In a place of constrained avian discourse I got into a debate about intelligence testing. One suggestion made to me was: Psychologists' naive interpretations of "intelligence" have been doing social harm for 80 years. Please stop it.
I replied: Ignoring intelligence measures is not without harm.
Another questioner asked: I'd love an example of intelligence measures helping society in an equitable way.
I replied: Probably best example job selection, more equitable than interviews.
Anyway, that is enough background to understand the next step, which is about disclosing the material upon which one relies for a particular opinion. There are often testy exchanges about this. Some people get offended if told, in the middle of an argument, You should read the following papers. In my view academic debates should be punctuated by long moments of silence, broken only by pages turning as the combatants do the necessary reading. Show me your references is often a valid challenge. Not always, because there are some general points and personal observations which can be given without chapter and verse, but the ideal is that we should back up our opinions with relevant publications. The other reason for checking references is that memory is fallible, and although people may remember the general shape of the results, relevant details will have been forgotten.
I made my remark about job selection based on something I had read a decade ago in Ian Deary’s Intelligence: A very short introduction Oxford University Press, 2001. Here is the reference:
Schmidt, FL & JE Hunter (1998) The validity and utility of selection methods in personnel psychology: practical and theoretical implications of 85 years of research findings. Psychological Bulletin, 124, 262-74.
These authors had asked the simple question: is it worthwhile for an employer to select people for a job on the basis of, among other things, a test of general mental ability? The authors then looked at the correlation between the selection measures and eventual productivity, showing that intelligence test results were far better than interviews. Specifically, using test results will result in higher productivity, using an interview alone would lose three quarters of that gain. So, my main point about IQ tests being more fair than interviews can be validated by a good meta-analytic study. It was this paper which I had in mind when I made that remark. Incidentally, intelligence tests were originally seen as liberators, allowing bright working class children to rise through the system, despite not having been coached by private schools. Interviews were recognised to be rituals in which school ties and other social markers could be displayed so as to get unfair advantage.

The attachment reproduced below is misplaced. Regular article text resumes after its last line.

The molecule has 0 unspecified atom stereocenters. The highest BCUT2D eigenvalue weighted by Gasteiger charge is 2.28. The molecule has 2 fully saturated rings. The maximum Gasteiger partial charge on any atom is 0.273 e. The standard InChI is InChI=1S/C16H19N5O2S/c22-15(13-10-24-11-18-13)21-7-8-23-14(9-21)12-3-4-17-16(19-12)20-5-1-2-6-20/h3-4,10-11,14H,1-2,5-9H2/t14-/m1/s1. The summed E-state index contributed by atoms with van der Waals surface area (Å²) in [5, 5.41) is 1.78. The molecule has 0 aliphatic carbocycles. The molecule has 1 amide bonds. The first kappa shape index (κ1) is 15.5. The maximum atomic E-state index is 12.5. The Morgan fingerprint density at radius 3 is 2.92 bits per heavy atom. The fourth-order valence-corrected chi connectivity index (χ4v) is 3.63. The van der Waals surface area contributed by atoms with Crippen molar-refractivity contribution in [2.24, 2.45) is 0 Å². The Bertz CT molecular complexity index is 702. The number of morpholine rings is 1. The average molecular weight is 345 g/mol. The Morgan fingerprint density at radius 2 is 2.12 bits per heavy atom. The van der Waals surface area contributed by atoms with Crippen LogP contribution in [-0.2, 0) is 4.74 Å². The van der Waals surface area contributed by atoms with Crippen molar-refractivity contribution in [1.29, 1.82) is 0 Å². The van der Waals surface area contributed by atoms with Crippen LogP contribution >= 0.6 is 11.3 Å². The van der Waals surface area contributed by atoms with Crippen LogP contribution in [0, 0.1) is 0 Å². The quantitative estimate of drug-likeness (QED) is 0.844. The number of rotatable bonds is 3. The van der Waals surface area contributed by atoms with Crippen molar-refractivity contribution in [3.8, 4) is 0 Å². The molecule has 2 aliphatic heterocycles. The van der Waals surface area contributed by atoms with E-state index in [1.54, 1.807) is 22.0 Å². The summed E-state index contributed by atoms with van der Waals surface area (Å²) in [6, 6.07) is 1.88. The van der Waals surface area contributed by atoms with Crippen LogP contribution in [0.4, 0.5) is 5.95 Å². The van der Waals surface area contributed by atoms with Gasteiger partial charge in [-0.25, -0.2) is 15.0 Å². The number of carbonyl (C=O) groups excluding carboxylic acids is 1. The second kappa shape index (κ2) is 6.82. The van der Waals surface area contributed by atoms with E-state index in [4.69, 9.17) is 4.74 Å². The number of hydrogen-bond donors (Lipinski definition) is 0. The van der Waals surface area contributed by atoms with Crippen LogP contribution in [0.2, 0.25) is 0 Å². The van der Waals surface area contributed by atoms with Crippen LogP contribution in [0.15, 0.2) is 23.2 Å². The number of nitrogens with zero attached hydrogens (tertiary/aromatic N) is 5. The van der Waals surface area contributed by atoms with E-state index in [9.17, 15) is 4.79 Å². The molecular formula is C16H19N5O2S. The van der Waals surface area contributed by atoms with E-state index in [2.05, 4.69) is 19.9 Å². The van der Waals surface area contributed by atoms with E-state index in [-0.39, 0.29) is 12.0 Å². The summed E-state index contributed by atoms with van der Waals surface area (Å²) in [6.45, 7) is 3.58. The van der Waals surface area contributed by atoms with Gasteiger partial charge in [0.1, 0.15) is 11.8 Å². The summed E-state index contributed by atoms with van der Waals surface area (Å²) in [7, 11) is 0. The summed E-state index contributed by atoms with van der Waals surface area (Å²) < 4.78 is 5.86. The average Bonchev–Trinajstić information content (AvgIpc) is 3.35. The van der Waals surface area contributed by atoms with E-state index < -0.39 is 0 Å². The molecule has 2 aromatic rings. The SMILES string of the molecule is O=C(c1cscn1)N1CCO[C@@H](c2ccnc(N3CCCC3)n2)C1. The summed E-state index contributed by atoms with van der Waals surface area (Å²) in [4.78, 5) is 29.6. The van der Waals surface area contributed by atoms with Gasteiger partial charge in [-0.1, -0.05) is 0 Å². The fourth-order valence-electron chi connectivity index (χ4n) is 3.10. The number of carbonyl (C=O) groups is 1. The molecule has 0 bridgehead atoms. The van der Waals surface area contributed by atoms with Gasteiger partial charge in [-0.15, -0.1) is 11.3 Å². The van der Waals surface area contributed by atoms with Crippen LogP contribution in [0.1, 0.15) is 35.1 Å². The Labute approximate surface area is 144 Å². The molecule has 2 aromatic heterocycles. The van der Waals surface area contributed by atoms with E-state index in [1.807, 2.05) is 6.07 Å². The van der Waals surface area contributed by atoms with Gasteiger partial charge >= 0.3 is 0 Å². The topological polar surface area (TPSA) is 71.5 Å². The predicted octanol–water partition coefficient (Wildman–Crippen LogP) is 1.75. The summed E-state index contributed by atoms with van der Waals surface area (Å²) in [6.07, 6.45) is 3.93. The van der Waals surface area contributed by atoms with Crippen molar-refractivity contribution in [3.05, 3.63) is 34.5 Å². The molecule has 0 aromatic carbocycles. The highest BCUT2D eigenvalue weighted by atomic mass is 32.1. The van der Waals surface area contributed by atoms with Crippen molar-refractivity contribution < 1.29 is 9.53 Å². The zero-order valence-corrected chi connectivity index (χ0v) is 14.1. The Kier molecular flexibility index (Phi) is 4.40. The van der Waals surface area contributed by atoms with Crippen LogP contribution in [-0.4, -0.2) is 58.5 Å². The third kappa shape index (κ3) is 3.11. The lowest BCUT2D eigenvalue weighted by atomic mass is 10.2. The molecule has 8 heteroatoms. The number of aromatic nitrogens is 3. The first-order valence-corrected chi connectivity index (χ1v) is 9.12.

There are other good predictors, though many take longer, and are thus more costly. For example, work sample tests are the best predictor, but since they involve a detailed evaluation of how each applicant does the sample job, they are time consuming, and difficult to arrange for some jobs. Highly structured job interviews do well (I had forgotten this) but unfortunately unstructured interviews are far more common, and far less valuable, so interviews are usually poor overall. Reference checks are not much help (perhaps because references are all much the same). Years of education is a very poor predictor, which is interesting considering it is often used as a surrogate measure of social advantage in educational research.
Compared with all these, intelligence testing can be used for all jobs, is a good predictor, and is relatively quick and cheap. The more complex the job, the better the prediction. Hunter and Schmidt found intelligence tests to be the best selection measure, and the 18 others only supplements. In terms of the multiple regression, after IQ the integrity test added 27% predictive power, a work sample or a structured interview another 24%. IQ plus integrity test is a good basic combination for an efficient result.
What did I not remember? That which I did not know when I first read the reference a decade ago. I did not know the high regard in which Schmidt and Hunter are held by methodologists. I recalled the highlights of their work as quoted in Deary’s book, rather than their names. The major consequence of their careful work was to establish a benchmark for excellence in meta-analysis.
In their 2004 paper General Mental Ability in the World of Work: Occupational Attainment and Job Performance Table 1 gives you the general ability scores of enlisted men by their civilian occupations. An instructive list which shows the intellectual demands of occupations, and also serves as a sad roll call of all the jobs that were part of an industrial society and are no more.
Their magnum opus is this fearsome tome:
Methods of Meta-Analysis: Correcting Error and Bias in Research Findings – 2004 by John E. Hunter (Author, Editor), Frank L. Schmidt (Author) Sage.
Make sure you give it as suggested reading to intelligence denigrationists.